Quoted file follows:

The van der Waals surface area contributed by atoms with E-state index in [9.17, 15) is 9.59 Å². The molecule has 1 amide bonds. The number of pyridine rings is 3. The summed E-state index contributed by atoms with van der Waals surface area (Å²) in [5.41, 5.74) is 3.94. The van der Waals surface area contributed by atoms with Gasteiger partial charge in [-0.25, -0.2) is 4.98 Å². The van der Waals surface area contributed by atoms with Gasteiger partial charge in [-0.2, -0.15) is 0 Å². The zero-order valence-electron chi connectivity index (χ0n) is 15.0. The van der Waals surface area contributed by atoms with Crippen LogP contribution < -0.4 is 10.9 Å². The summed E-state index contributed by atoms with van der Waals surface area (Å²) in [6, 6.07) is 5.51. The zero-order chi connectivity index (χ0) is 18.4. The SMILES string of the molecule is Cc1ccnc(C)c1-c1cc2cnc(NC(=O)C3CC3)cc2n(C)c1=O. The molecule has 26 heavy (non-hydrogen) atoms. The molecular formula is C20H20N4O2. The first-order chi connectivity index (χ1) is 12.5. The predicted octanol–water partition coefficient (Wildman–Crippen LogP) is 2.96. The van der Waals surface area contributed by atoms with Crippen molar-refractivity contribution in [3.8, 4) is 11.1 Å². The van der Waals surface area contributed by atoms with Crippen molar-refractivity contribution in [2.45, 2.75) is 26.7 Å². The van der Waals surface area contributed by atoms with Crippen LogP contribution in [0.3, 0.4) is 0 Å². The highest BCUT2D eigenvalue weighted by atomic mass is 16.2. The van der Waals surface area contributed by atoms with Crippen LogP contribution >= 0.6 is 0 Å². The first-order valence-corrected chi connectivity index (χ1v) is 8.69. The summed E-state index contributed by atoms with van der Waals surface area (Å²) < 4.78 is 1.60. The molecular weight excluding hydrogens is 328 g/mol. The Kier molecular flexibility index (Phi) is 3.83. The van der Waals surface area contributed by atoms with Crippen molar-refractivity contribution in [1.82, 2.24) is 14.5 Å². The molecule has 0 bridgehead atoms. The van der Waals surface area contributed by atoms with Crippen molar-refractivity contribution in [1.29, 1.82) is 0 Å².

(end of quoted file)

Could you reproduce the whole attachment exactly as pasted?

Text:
The van der Waals surface area contributed by atoms with E-state index in [9.17, 15) is 9.59 Å². The molecule has 1 amide bonds. The number of pyridine rings is 3. The summed E-state index contributed by atoms with van der Waals surface area (Å²) in [5.41, 5.74) is 3.94. The van der Waals surface area contributed by atoms with Gasteiger partial charge in [-0.25, -0.2) is 4.98 Å². The van der Waals surface area contributed by atoms with Gasteiger partial charge in [-0.2, -0.15) is 0 Å². The zero-order valence-electron chi connectivity index (χ0n) is 15.0. The van der Waals surface area contributed by atoms with Crippen LogP contribution < -0.4 is 10.9 Å². The summed E-state index contributed by atoms with van der Waals surface area (Å²) in [6, 6.07) is 5.51. The zero-order chi connectivity index (χ0) is 18.4. The SMILES string of the molecule is Cc1ccnc(C)c1-c1cc2cnc(NC(=O)C3CC3)cc2n(C)c1=O. The molecule has 26 heavy (non-hydrogen) atoms. The molecular formula is C20H20N4O2. The first-order chi connectivity index (χ1) is 12.5. The predicted octanol–water partition coefficient (Wildman–Crippen LogP) is 2.96. The van der Waals surface area contributed by atoms with Crippen molar-refractivity contribution in [3.8, 4) is 11.1 Å². The van der Waals surface area contributed by atoms with Crippen molar-refractivity contribution in [2.45, 2.75) is 26.7 Å². The van der Waals surface area contributed by atoms with Crippen LogP contribution in [0.3, 0.4) is 0 Å². The highest BCUT2D eigenvalue weighted by atomic mass is 16.2. The van der Waals surface area contributed by atoms with Crippen LogP contribution >= 0.6 is 0 Å². The first-order valence-corrected chi connectivity index (χ1v) is 8.69. The summed E-state index contributed by atoms with van der Waals surface area (Å²) < 4.78 is 1.60. The molecular weight excluding hydrogens is 328 g/mol. The Kier molecular flexibility index (Phi) is 3.83. The van der Waals surface area contributed by atoms with Crippen molar-refractivity contribution in [1.82, 2.24) is 14.5 Å². The molecule has 0 bridgehead atoms. The van der Waals surface area contributed by atoms with Crippen molar-refractivity contribution in [1.29, 1.82) is 0 Å².